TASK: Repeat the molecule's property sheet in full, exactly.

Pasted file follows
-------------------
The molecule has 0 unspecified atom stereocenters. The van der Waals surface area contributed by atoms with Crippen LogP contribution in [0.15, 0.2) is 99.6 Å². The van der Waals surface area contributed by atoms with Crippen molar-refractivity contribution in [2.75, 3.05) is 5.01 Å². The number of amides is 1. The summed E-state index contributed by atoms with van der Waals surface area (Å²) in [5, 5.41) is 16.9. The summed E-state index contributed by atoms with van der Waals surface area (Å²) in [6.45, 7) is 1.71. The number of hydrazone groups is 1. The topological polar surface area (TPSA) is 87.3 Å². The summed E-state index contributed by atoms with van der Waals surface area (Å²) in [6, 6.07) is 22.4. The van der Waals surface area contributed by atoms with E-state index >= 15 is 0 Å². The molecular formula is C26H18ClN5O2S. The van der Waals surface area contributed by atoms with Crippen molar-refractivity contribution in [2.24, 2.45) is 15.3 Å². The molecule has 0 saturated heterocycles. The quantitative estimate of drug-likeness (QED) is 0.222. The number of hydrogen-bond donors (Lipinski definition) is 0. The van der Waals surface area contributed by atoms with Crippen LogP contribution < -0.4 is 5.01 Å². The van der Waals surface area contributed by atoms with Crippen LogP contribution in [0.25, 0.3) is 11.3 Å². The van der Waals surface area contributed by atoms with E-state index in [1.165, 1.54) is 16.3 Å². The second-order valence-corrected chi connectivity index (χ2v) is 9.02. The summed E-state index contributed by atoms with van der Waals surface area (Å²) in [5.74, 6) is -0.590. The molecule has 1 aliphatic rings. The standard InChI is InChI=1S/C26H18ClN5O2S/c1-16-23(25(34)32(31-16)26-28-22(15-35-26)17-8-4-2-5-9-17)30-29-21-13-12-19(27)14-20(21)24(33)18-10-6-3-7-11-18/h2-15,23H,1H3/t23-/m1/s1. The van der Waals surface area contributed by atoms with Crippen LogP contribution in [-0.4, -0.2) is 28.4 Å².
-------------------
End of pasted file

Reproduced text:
The molecule has 0 unspecified atom stereocenters. The van der Waals surface area contributed by atoms with Crippen LogP contribution in [0.15, 0.2) is 99.6 Å². The van der Waals surface area contributed by atoms with Crippen molar-refractivity contribution in [2.75, 3.05) is 5.01 Å². The number of amides is 1. The summed E-state index contributed by atoms with van der Waals surface area (Å²) in [5, 5.41) is 16.9. The summed E-state index contributed by atoms with van der Waals surface area (Å²) in [6.45, 7) is 1.71. The number of hydrazone groups is 1. The topological polar surface area (TPSA) is 87.3 Å². The summed E-state index contributed by atoms with van der Waals surface area (Å²) in [6, 6.07) is 22.4. The van der Waals surface area contributed by atoms with E-state index >= 15 is 0 Å². The molecular formula is C26H18ClN5O2S. The van der Waals surface area contributed by atoms with Crippen molar-refractivity contribution in [2.24, 2.45) is 15.3 Å². The molecule has 0 saturated heterocycles. The quantitative estimate of drug-likeness (QED) is 0.222. The number of hydrogen-bond donors (Lipinski definition) is 0. The van der Waals surface area contributed by atoms with Crippen LogP contribution < -0.4 is 5.01 Å². The van der Waals surface area contributed by atoms with Crippen LogP contribution in [0.25, 0.3) is 11.3 Å². The van der Waals surface area contributed by atoms with E-state index in [1.165, 1.54) is 16.3 Å². The second-order valence-corrected chi connectivity index (χ2v) is 9.02. The summed E-state index contributed by atoms with van der Waals surface area (Å²) in [5.74, 6) is -0.590. The molecule has 1 aliphatic rings. The standard InChI is InChI=1S/C26H18ClN5O2S/c1-16-23(25(34)32(31-16)26-28-22(15-35-26)17-8-4-2-5-9-17)30-29-21-13-12-19(27)14-20(21)24(33)18-10-6-3-7-11-18/h2-15,23H,1H3/t23-/m1/s1. The van der Waals surface area contributed by atoms with Crippen LogP contribution in [-0.4, -0.2) is 28.4 Å².